The family of Jean Charles de Menezes abandoned all legal action last night after prosecutors refused to bring charges over his death.
Mr de Menezes was shot dead by two police marksmen after boarding a train at Stockwell Tube Station, in London, on July 22nd, 2005, after he was mistaken for suicide bomber Hussain Osman.
His family said almost four years of relentless campaigning had brought them little closer to holding any individual to account for the innocent Brazilian’s death.
Director of public prosecutions Keir Starmer QC approved a decision not to prosecute any police officers over the shooting.
Mr de Menezes’s cousin, Vivian Figuierdo, said the Crown Prosecution Service (CPS) move was “deeply upsetting”.
She said the family would now turn their energy to lobbying parliament on the laws surrounding police accountability.
Ms Figuierdo said: “We are all in shock and simply cannot understand how the deliberate killing of an innocent man and an attempt by the Metropolitan police to cover it up does not result in a criminal offence.”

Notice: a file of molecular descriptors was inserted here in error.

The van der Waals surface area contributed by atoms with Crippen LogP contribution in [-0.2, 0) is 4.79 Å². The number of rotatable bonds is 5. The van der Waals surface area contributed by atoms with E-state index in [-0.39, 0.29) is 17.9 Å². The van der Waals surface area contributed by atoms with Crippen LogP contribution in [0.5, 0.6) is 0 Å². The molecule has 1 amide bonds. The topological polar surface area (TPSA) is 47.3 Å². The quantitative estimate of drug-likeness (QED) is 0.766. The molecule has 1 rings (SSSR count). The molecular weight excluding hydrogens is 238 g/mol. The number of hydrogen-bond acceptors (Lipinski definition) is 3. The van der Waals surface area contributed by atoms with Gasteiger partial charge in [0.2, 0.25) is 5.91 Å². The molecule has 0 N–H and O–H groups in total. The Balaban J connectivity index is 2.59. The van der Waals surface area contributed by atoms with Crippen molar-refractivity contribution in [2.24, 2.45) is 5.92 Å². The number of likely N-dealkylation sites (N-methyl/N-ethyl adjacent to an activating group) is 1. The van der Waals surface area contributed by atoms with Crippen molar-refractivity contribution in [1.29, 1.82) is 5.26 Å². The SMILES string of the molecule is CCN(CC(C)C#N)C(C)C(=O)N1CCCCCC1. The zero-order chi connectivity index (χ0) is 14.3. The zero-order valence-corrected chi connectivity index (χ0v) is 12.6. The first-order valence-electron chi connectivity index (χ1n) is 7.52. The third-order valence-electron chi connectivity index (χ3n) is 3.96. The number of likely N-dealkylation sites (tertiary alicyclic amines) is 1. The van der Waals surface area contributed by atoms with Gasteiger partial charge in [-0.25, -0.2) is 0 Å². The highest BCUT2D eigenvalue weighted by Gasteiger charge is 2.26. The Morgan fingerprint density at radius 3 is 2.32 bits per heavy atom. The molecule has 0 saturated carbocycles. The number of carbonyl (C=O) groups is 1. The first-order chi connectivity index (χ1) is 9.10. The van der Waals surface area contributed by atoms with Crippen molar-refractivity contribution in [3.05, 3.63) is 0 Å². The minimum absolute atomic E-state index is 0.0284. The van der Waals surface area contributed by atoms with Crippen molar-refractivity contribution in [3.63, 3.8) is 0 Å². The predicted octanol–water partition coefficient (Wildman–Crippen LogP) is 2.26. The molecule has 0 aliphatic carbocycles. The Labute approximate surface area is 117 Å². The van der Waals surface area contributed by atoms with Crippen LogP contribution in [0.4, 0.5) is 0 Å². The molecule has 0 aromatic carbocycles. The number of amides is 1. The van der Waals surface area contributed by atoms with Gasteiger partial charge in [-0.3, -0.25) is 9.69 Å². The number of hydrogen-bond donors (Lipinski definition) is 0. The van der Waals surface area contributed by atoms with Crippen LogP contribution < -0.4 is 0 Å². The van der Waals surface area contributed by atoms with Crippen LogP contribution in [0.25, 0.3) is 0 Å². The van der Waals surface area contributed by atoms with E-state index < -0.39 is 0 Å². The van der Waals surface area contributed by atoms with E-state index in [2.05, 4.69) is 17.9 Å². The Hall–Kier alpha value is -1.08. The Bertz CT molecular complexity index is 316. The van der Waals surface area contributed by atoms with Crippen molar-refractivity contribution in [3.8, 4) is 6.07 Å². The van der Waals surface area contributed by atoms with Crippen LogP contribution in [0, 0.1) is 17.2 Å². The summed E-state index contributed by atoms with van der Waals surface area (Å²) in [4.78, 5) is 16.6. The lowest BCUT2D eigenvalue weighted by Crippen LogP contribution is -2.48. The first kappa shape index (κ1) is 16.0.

Prosecutors conducted an extensive review of the evidence presented at the three-month inquest into his death last year.
But they found insufficient evidence to pursue the officers who pulled the trigger or those who oversaw the operation for manslaughter or gross negligence.
An inquest jury returned an open verdict last December after hearing three months of evidence.
Coroner Sir Michael Wright was criticised in December for ruling out unlawful killing as a possible verdict. Officers were accused of a catalogue of failings on the day of Mr de Menezes’ death as jurors dismissed Scotland Yard’s claim the killing was lawful.
The jury did not accept accounts given by firearms officers Charlie 2 and Charlie 12 that they shouted “armed police” before opening fire. They concluded that six police failings caused or contributed to the innocent man’s death.
Stephen O’Doherty, reviewing lawyer, said there was no fresh evidence presented to the inquest to make him reconsider an earlier decision not to prosecute more senior officers for negligence.